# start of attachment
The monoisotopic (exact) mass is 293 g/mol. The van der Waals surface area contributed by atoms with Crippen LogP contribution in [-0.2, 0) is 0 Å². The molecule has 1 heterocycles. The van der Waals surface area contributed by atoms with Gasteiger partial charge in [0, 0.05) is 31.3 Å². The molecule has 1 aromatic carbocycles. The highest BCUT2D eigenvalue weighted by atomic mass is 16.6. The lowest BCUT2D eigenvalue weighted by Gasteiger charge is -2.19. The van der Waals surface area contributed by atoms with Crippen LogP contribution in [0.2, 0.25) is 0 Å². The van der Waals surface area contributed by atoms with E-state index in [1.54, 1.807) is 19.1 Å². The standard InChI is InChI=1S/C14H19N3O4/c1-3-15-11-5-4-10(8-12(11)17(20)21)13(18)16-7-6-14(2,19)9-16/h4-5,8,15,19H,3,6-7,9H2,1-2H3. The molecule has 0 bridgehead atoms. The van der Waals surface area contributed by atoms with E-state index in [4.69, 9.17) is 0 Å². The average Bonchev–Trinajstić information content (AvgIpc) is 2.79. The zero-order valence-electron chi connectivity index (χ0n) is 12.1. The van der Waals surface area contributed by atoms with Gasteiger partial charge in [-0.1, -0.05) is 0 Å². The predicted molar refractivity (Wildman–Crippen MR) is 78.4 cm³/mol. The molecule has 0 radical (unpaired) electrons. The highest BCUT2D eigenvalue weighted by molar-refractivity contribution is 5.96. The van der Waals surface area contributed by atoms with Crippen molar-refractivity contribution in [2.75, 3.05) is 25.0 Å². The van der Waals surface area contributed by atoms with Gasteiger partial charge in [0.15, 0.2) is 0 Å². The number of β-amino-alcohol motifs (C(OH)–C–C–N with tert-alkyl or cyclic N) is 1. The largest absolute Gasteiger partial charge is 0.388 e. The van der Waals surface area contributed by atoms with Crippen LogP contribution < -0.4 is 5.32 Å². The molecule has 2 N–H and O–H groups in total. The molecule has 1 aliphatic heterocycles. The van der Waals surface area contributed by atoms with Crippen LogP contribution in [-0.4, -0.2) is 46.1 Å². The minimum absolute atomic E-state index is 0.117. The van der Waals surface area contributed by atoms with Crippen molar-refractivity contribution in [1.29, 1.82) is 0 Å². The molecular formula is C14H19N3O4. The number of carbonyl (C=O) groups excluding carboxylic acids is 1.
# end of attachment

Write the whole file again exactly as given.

The monoisotopic (exact) mass is 293 g/mol. The van der Waals surface area contributed by atoms with Crippen LogP contribution in [-0.2, 0) is 0 Å². The molecule has 1 heterocycles. The van der Waals surface area contributed by atoms with Gasteiger partial charge in [0, 0.05) is 31.3 Å². The molecule has 1 aromatic carbocycles. The highest BCUT2D eigenvalue weighted by atomic mass is 16.6. The lowest BCUT2D eigenvalue weighted by Gasteiger charge is -2.19. The van der Waals surface area contributed by atoms with Crippen LogP contribution in [0.2, 0.25) is 0 Å². The van der Waals surface area contributed by atoms with E-state index in [1.54, 1.807) is 19.1 Å². The standard InChI is InChI=1S/C14H19N3O4/c1-3-15-11-5-4-10(8-12(11)17(20)21)13(18)16-7-6-14(2,19)9-16/h4-5,8,15,19H,3,6-7,9H2,1-2H3. The molecule has 0 bridgehead atoms. The van der Waals surface area contributed by atoms with E-state index in [4.69, 9.17) is 0 Å². The average Bonchev–Trinajstić information content (AvgIpc) is 2.79. The zero-order valence-electron chi connectivity index (χ0n) is 12.1. The van der Waals surface area contributed by atoms with Gasteiger partial charge in [-0.1, -0.05) is 0 Å². The predicted molar refractivity (Wildman–Crippen MR) is 78.4 cm³/mol. The molecule has 0 radical (unpaired) electrons. The highest BCUT2D eigenvalue weighted by molar-refractivity contribution is 5.96. The van der Waals surface area contributed by atoms with Crippen molar-refractivity contribution in [2.75, 3.05) is 25.0 Å². The van der Waals surface area contributed by atoms with Gasteiger partial charge in [0.15, 0.2) is 0 Å². The number of β-amino-alcohol motifs (C(OH)–C–C–N with tert-alkyl or cyclic N) is 1. The largest absolute Gasteiger partial charge is 0.388 e. The van der Waals surface area contributed by atoms with Crippen LogP contribution < -0.4 is 5.32 Å². The molecule has 2 N–H and O–H groups in total. The molecule has 1 aliphatic heterocycles. The van der Waals surface area contributed by atoms with Crippen LogP contribution in [-0.4, -0.2) is 46.1 Å². The minimum absolute atomic E-state index is 0.117. The van der Waals surface area contributed by atoms with Crippen molar-refractivity contribution in [1.29, 1.82) is 0 Å². The molecular formula is C14H19N3O4. The number of carbonyl (C=O) groups excluding carboxylic acids is 1.